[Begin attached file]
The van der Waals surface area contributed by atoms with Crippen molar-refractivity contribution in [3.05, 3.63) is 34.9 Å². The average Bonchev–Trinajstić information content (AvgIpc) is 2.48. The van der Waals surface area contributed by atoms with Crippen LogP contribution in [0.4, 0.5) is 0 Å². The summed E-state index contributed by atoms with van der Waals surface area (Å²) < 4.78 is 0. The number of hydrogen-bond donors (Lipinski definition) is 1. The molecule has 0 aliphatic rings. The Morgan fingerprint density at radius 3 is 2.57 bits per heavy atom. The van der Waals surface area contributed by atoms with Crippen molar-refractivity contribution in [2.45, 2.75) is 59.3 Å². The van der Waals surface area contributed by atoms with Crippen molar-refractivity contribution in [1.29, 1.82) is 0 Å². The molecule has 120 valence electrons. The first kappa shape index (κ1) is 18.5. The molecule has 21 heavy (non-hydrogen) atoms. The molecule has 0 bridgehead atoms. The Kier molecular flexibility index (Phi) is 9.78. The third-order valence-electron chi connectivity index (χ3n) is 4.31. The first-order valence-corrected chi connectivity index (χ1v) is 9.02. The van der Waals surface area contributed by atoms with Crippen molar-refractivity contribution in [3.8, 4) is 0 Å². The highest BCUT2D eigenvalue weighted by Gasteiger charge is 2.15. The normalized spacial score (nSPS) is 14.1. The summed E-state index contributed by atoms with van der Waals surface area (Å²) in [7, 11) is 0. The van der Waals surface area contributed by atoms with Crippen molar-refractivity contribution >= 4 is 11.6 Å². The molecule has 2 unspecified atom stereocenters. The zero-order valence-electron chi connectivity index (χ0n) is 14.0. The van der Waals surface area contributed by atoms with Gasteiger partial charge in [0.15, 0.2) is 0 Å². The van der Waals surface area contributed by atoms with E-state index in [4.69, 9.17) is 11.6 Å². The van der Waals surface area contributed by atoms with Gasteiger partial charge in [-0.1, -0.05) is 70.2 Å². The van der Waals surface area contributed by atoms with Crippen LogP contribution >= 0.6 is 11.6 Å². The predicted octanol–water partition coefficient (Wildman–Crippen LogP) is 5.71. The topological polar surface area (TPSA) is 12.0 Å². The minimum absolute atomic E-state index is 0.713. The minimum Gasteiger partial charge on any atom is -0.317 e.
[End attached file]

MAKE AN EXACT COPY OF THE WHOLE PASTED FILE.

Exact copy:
The van der Waals surface area contributed by atoms with Crippen molar-refractivity contribution in [3.05, 3.63) is 34.9 Å². The average Bonchev–Trinajstić information content (AvgIpc) is 2.48. The van der Waals surface area contributed by atoms with Crippen LogP contribution in [0.4, 0.5) is 0 Å². The summed E-state index contributed by atoms with van der Waals surface area (Å²) < 4.78 is 0. The number of hydrogen-bond donors (Lipinski definition) is 1. The molecule has 0 aliphatic rings. The Morgan fingerprint density at radius 3 is 2.57 bits per heavy atom. The van der Waals surface area contributed by atoms with Crippen molar-refractivity contribution in [2.45, 2.75) is 59.3 Å². The van der Waals surface area contributed by atoms with Crippen molar-refractivity contribution in [1.29, 1.82) is 0 Å². The molecule has 120 valence electrons. The first kappa shape index (κ1) is 18.5. The molecule has 21 heavy (non-hydrogen) atoms. The molecule has 0 bridgehead atoms. The Kier molecular flexibility index (Phi) is 9.78. The third-order valence-electron chi connectivity index (χ3n) is 4.31. The first-order valence-corrected chi connectivity index (χ1v) is 9.02. The van der Waals surface area contributed by atoms with Crippen molar-refractivity contribution in [3.8, 4) is 0 Å². The highest BCUT2D eigenvalue weighted by Gasteiger charge is 2.15. The normalized spacial score (nSPS) is 14.1. The summed E-state index contributed by atoms with van der Waals surface area (Å²) in [7, 11) is 0. The van der Waals surface area contributed by atoms with Crippen molar-refractivity contribution >= 4 is 11.6 Å². The molecule has 2 unspecified atom stereocenters. The zero-order valence-electron chi connectivity index (χ0n) is 14.0. The van der Waals surface area contributed by atoms with Gasteiger partial charge in [0.15, 0.2) is 0 Å². The van der Waals surface area contributed by atoms with E-state index in [4.69, 9.17) is 11.6 Å². The van der Waals surface area contributed by atoms with Gasteiger partial charge in [-0.1, -0.05) is 70.2 Å². The van der Waals surface area contributed by atoms with Crippen LogP contribution >= 0.6 is 11.6 Å². The predicted octanol–water partition coefficient (Wildman–Crippen LogP) is 5.71. The topological polar surface area (TPSA) is 12.0 Å². The minimum absolute atomic E-state index is 0.713. The minimum Gasteiger partial charge on any atom is -0.317 e.